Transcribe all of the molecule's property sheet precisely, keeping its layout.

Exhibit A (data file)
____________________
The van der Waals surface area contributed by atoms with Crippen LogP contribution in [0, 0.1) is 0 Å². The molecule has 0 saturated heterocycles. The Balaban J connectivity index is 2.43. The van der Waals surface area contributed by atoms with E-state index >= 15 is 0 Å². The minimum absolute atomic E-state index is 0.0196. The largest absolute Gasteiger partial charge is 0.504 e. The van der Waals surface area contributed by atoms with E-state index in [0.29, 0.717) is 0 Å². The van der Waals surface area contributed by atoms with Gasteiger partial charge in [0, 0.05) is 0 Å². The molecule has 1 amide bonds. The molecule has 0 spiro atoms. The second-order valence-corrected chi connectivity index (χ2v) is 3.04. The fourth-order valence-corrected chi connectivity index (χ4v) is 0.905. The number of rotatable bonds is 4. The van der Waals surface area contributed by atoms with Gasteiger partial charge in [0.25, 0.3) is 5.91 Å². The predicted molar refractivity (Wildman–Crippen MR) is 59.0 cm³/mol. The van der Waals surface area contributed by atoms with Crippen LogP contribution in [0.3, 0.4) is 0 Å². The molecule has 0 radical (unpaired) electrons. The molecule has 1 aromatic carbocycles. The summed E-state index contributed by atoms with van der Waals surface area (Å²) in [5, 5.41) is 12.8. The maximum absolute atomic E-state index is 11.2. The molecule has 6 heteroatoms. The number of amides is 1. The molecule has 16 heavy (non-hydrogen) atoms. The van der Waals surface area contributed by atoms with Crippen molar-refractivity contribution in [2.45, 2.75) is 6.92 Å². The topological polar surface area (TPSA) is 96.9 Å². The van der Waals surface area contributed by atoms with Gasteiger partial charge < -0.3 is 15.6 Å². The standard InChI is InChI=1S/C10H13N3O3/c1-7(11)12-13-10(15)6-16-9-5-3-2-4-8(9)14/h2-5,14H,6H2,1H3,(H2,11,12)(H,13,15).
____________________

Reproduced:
The van der Waals surface area contributed by atoms with Crippen LogP contribution in [0, 0.1) is 0 Å². The molecule has 0 saturated heterocycles. The Balaban J connectivity index is 2.43. The van der Waals surface area contributed by atoms with E-state index >= 15 is 0 Å². The minimum absolute atomic E-state index is 0.0196. The largest absolute Gasteiger partial charge is 0.504 e. The van der Waals surface area contributed by atoms with E-state index in [0.29, 0.717) is 0 Å². The van der Waals surface area contributed by atoms with Gasteiger partial charge in [0, 0.05) is 0 Å². The molecule has 1 amide bonds. The molecule has 0 spiro atoms. The second-order valence-corrected chi connectivity index (χ2v) is 3.04. The fourth-order valence-corrected chi connectivity index (χ4v) is 0.905. The number of rotatable bonds is 4. The van der Waals surface area contributed by atoms with Gasteiger partial charge in [0.25, 0.3) is 5.91 Å². The predicted molar refractivity (Wildman–Crippen MR) is 59.0 cm³/mol. The van der Waals surface area contributed by atoms with Crippen LogP contribution in [0.3, 0.4) is 0 Å². The molecule has 0 radical (unpaired) electrons. The molecule has 1 aromatic carbocycles. The summed E-state index contributed by atoms with van der Waals surface area (Å²) in [5, 5.41) is 12.8. The maximum absolute atomic E-state index is 11.2. The molecule has 6 heteroatoms. The number of amides is 1. The molecule has 16 heavy (non-hydrogen) atoms. The van der Waals surface area contributed by atoms with Crippen molar-refractivity contribution in [2.45, 2.75) is 6.92 Å². The topological polar surface area (TPSA) is 96.9 Å². The van der Waals surface area contributed by atoms with Gasteiger partial charge < -0.3 is 15.6 Å². The standard InChI is InChI=1S/C10H13N3O3/c1-7(11)12-13-10(15)6-16-9-5-3-2-4-8(9)14/h2-5,14H,6H2,1H3,(H2,11,12)(H,13,15).